|This centre is a member of The LSE Research Laboratory [RLAB]: CASE | CVER | CEP | SERC | STICERD||Cookies?|
Paper No' CEPDP1493: | Full paper
Save Reference as: BibTeX File | EndNote Import File
Keywords: life satisfaction, cohort data, childhood, adult outcomes
JEL Classification: A12; D60; I31
Is hard copy/paper copy available? YES - Paper Copy Still In Print.
This Paper is published under the following series: CEP Discussion Papers
Share this page: Google Bookmarks | Facebook | Twitter
Abstract:To what extent do childhood experiences continue to affect adult wellbeing over the life course? Previous work on this link has been carried out either at one particular adult age or for some average of adulthood. We here use two British birth-cohort datasets (the 1958 NCDS and the 1970 BCS) to map out the time profile of the effect of childhood on adult outcomes, including life satisfaction. We find that the effect of many aspects of childhood do not fade away over time, but are rather remarkably stable. In both birth cohorts child non-cognitive skills are the strongest predictors of adult life satisfaction at all ages. Of these, emotional health is the strongest. Childhood cognitive performance is more important than good conduct in explaining adult life satisfaction in the earlier cohort, whereas this ranking is inverted in the more recent BCS.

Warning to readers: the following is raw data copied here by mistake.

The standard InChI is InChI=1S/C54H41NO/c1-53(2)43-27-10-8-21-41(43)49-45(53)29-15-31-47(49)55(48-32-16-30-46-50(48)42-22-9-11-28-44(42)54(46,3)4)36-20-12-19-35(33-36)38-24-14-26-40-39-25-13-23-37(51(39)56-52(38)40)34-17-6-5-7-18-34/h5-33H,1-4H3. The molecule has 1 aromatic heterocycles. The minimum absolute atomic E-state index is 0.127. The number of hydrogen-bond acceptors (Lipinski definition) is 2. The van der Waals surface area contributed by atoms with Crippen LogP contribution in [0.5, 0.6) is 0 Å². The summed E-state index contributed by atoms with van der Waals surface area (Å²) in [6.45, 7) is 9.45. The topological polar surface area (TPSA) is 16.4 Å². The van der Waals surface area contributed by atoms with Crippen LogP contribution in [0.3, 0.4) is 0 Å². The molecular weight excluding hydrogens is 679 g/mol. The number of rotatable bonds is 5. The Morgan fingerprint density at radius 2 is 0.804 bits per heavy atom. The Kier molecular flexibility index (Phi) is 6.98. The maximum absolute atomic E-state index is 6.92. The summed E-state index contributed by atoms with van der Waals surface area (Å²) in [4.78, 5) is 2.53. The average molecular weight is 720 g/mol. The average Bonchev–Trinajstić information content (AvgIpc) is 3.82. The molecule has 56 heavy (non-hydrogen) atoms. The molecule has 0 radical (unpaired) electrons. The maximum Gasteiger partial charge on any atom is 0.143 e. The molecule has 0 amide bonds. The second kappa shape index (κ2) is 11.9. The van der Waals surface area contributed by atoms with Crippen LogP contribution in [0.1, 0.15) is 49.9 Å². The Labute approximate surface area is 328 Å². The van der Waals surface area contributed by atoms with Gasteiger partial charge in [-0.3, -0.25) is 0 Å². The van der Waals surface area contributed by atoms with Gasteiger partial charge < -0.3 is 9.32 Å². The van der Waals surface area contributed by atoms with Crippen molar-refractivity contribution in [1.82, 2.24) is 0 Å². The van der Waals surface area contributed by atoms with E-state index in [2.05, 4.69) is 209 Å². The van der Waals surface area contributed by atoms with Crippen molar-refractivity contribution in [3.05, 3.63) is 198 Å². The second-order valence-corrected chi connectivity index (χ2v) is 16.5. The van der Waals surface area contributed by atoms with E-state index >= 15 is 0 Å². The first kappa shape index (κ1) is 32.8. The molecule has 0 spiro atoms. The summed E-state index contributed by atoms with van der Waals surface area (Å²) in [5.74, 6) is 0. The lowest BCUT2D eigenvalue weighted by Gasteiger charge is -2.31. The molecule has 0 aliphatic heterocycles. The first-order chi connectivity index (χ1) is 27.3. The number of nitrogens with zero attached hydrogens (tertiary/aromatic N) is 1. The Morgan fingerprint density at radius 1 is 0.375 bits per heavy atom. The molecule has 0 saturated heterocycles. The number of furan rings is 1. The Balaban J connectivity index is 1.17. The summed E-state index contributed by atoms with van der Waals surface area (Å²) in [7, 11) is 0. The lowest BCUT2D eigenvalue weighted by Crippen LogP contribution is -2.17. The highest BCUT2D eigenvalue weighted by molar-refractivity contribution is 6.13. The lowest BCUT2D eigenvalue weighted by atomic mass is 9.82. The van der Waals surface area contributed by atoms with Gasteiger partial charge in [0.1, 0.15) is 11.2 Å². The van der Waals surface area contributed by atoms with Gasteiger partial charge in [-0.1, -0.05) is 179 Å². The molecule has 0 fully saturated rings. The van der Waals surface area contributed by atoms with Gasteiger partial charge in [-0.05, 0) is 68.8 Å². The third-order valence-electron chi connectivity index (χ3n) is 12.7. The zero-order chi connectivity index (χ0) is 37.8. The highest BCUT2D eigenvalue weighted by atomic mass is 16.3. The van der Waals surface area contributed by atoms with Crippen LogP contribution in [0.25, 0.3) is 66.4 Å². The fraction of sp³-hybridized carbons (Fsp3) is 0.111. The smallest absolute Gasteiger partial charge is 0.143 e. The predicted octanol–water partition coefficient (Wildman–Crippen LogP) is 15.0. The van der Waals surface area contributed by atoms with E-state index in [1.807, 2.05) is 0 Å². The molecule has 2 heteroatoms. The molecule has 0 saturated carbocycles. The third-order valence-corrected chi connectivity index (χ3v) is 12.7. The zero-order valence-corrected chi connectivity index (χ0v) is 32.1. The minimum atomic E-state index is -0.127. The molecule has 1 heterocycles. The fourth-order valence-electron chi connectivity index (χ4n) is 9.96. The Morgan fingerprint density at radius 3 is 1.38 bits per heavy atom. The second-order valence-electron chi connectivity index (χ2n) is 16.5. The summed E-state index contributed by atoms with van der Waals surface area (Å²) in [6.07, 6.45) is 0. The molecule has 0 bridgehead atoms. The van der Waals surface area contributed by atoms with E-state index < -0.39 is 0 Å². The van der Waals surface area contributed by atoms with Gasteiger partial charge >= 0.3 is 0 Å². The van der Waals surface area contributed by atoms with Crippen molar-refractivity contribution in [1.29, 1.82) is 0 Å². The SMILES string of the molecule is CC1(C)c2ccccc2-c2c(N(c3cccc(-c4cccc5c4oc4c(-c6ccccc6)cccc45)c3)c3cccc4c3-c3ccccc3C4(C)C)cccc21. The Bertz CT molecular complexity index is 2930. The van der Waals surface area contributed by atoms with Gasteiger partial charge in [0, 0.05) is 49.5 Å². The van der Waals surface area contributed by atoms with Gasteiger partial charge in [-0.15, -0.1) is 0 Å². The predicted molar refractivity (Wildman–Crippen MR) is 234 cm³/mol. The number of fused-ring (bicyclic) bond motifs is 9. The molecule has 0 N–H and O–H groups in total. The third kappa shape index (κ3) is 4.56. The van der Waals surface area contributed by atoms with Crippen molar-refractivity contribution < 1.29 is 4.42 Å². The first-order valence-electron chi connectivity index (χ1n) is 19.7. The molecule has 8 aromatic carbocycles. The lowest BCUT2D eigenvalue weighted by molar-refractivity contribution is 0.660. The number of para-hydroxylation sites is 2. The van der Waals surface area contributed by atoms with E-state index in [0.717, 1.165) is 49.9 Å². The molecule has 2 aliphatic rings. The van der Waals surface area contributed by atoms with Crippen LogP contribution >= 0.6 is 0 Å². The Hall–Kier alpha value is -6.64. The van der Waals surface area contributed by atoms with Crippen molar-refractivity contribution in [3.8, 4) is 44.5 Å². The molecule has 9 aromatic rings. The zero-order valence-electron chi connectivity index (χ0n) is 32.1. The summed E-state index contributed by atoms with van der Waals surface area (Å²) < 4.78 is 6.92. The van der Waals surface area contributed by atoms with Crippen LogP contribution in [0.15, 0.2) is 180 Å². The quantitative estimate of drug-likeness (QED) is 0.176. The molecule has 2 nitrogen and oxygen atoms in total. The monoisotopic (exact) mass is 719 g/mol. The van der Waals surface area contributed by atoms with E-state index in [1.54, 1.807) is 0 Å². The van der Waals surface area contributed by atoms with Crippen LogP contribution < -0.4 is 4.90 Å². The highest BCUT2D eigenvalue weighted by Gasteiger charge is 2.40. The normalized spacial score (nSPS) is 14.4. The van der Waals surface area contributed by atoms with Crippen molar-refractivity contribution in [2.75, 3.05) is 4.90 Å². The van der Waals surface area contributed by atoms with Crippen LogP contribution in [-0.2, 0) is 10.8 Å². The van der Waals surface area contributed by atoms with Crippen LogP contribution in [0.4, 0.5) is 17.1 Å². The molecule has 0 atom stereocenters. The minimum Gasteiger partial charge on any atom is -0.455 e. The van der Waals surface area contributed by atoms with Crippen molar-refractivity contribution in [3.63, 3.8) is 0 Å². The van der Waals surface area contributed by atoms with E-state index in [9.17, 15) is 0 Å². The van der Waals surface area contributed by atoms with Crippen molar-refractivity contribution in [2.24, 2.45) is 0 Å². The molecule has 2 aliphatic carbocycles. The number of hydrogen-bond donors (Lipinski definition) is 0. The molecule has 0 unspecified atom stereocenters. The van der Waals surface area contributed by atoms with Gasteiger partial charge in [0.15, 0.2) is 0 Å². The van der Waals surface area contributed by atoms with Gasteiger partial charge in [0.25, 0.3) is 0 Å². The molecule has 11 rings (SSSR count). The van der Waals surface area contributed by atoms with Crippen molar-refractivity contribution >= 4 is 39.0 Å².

Copyright © RLAB & LSE 2003 - 2017 | LSE, Houghton Street, London WC2A 2AE | Contact: RLAB | Site updated 18 August 2017